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Water-Quality Variables across Sekisei Reef, A Large Reef Complex in Southwestern Japan.

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Title:Water-Quality Variables across Sekisei Reef, A Large Reef Complex in Southwestern Japan.
Authors:Morimoto, Naoko
Furushima, Yasuo
Nagao, Masayuki
Irie, Takahiro
Iguchi, Akira
show 2 moreSuzuki, Atsushi
Sakai, Kazuhiko
show less
LC Subject Headings:Natural history--Periodicals.
Natural history--Pacific Area--Periodicals.
Date Issued:Jan 2010
Publisher:Honolulu, University of Hawaii Press
Citation:Morimoto N, Furushima Y, Nagao M, Irie T, Iguchi A, Suzuki A, Sakai K. Water-Quality Variables across Sekisei Reef, A Large Reef Complex in Southwestern Japan. Pac Sci 64(1): 113-124.
Series:vol. 64, no. 1
Abstract:At Sekisei Reef in southwestern Japan (24_ N), coral cover dramatically decreased in the mid-1980s, probably due to a population outbreak of the coral predator Acanthaster planci. Coral communities subsequently recovered well outside the semiclosed lagoon, but recovery has been poor inside it. Hence, water-quality degradation including eutrophication has been a concern inside the lagoon. In addition, temporal variation in eutrophication parameters is common among high-latitude coral reefs, resulting in difficulties in evaluating them. Therefore, to address these issues, we monitored temperature, salinity, turbidity, chlorophyll-a, NOx -N (NO3-N þ NO2-N), and NH4-N concentrations year-round across the lagoon at Sekisei Reef. Turbidity and NOx-N concentration increased with increasing wind velocity, suggesting that variation in turbidity and NOx-N concentrations was attributed to resuspension of bottom sediments, and NOx-N release through regeneration processes of microorganisms from the sediments and reef frameworks, respectively. In contrast, variation in chlorophyll-a and NH4-N concentrations appears to be mainly controlled by the seasonality of temperature and irradiance. Long retention time of seawater inside the lagoon seems to have enhanced NH4-N assimilation and increase of phytoplankton during summer. Inside the lagoon, turbidity, NOx-N, and summer chlorophyll-a concentrations were higher, and variation in temperature was larger than outside it. Although water quality appears not to be seriously degraded, multiple effects of these water-quality variables might have negatively affected recovery of coral communities inside the lagoon. Recent expansion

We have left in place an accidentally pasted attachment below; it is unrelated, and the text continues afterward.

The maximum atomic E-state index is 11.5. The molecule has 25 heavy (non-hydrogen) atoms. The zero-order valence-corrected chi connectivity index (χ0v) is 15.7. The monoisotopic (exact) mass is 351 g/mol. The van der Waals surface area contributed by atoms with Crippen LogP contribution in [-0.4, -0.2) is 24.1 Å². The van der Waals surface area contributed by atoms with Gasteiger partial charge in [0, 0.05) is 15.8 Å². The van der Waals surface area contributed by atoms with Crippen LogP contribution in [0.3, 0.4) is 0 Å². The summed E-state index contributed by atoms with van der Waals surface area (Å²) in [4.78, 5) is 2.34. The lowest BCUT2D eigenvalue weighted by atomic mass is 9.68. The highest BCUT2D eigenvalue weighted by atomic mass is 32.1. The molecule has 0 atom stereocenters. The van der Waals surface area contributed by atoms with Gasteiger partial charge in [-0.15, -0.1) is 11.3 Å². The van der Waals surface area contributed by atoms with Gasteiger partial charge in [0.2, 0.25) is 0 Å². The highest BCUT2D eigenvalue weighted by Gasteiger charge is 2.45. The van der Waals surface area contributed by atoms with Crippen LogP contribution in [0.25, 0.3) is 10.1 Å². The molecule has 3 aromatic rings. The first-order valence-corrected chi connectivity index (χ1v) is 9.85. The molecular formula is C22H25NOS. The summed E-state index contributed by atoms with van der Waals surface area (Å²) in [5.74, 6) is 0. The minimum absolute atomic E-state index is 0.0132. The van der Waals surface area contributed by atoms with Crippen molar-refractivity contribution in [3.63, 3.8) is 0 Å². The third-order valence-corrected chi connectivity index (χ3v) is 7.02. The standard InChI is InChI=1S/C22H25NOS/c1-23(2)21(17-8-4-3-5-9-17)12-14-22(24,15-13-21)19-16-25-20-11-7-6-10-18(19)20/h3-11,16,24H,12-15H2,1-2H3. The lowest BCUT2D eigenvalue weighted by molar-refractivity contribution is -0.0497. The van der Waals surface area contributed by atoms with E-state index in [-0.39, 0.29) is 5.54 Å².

Description:v. ill. 23 cm.
Pages/Duration:12 p.
Appears in Collections: Pacific Science, Volume 64, Number 1, 2010

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